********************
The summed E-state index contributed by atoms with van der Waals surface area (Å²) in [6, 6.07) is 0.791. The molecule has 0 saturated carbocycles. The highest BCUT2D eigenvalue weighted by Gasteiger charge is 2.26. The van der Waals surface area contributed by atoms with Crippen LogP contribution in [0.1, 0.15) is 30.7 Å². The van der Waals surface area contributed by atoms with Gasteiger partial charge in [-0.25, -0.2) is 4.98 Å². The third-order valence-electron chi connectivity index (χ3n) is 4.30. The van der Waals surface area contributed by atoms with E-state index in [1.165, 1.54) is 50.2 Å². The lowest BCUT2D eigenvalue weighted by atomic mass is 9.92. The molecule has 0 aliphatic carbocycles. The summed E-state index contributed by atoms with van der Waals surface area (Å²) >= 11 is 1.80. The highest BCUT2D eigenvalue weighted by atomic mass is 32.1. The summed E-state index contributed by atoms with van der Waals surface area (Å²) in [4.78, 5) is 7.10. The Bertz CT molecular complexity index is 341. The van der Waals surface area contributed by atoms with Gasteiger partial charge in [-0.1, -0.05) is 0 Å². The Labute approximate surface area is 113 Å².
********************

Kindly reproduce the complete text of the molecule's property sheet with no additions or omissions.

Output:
The summed E-state index contributed by atoms with van der Waals surface area (Å²) in [6, 6.07) is 0.791. The molecule has 0 saturated carbocycles. The highest BCUT2D eigenvalue weighted by Gasteiger charge is 2.26. The van der Waals surface area contributed by atoms with Crippen LogP contribution in [0.1, 0.15) is 30.7 Å². The van der Waals surface area contributed by atoms with Gasteiger partial charge in [-0.25, -0.2) is 4.98 Å². The third-order valence-electron chi connectivity index (χ3n) is 4.30. The van der Waals surface area contributed by atoms with E-state index in [1.165, 1.54) is 50.2 Å². The lowest BCUT2D eigenvalue weighted by atomic mass is 9.92. The molecule has 0 aliphatic carbocycles. The summed E-state index contributed by atoms with van der Waals surface area (Å²) >= 11 is 1.80. The highest BCUT2D eigenvalue weighted by atomic mass is 32.1. The summed E-state index contributed by atoms with van der Waals surface area (Å²) in [4.78, 5) is 7.10. The Bertz CT molecular complexity index is 341. The van der Waals surface area contributed by atoms with Gasteiger partial charge in [-0.1, -0.05) is 0 Å². The Labute approximate surface area is 113 Å².